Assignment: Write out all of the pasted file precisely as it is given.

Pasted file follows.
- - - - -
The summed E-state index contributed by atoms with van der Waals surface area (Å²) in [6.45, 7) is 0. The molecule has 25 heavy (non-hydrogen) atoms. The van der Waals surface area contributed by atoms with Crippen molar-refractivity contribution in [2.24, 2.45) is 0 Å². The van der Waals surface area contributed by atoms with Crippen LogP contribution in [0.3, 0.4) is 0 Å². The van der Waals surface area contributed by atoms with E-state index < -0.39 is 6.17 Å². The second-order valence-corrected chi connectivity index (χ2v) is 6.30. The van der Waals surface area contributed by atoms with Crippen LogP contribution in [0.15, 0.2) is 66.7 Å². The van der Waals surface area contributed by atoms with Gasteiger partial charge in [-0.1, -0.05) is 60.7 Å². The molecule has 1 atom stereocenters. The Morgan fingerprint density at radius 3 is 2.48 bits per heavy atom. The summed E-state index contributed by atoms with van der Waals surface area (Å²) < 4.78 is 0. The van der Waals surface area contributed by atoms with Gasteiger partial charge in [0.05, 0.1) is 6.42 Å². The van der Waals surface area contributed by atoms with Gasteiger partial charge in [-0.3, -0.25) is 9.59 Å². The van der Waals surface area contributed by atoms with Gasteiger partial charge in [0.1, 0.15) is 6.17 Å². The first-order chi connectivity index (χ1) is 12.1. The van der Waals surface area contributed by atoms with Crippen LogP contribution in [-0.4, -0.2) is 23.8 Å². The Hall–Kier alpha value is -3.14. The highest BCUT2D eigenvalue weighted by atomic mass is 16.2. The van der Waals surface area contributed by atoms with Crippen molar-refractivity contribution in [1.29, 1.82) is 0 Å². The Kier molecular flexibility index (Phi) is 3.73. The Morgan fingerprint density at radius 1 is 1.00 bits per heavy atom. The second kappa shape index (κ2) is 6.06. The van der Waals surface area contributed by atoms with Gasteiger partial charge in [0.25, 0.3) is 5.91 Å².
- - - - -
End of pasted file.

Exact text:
The summed E-state index contributed by atoms with van der Waals surface area (Å²) in [6.45, 7) is 0. The molecule has 25 heavy (non-hydrogen) atoms. The van der Waals surface area contributed by atoms with Crippen molar-refractivity contribution in [2.24, 2.45) is 0 Å². The van der Waals surface area contributed by atoms with Crippen LogP contribution in [0.3, 0.4) is 0 Å². The van der Waals surface area contributed by atoms with E-state index < -0.39 is 6.17 Å². The second-order valence-corrected chi connectivity index (χ2v) is 6.30. The van der Waals surface area contributed by atoms with Crippen LogP contribution in [0.15, 0.2) is 66.7 Å². The van der Waals surface area contributed by atoms with Gasteiger partial charge in [-0.1, -0.05) is 60.7 Å². The molecule has 1 atom stereocenters. The Morgan fingerprint density at radius 3 is 2.48 bits per heavy atom. The summed E-state index contributed by atoms with van der Waals surface area (Å²) < 4.78 is 0. The van der Waals surface area contributed by atoms with Gasteiger partial charge in [0.05, 0.1) is 6.42 Å². The van der Waals surface area contributed by atoms with Gasteiger partial charge in [-0.3, -0.25) is 9.59 Å². The van der Waals surface area contributed by atoms with Gasteiger partial charge in [0.1, 0.15) is 6.17 Å². The first-order chi connectivity index (χ1) is 12.1. The van der Waals surface area contributed by atoms with Crippen LogP contribution in [-0.4, -0.2) is 23.8 Å². The Hall–Kier alpha value is -3.14. The highest BCUT2D eigenvalue weighted by atomic mass is 16.2. The van der Waals surface area contributed by atoms with Crippen molar-refractivity contribution in [1.29, 1.82) is 0 Å². The Kier molecular flexibility index (Phi) is 3.73. The Morgan fingerprint density at radius 1 is 1.00 bits per heavy atom. The second kappa shape index (κ2) is 6.06. The van der Waals surface area contributed by atoms with Gasteiger partial charge in [0.25, 0.3) is 5.91 Å².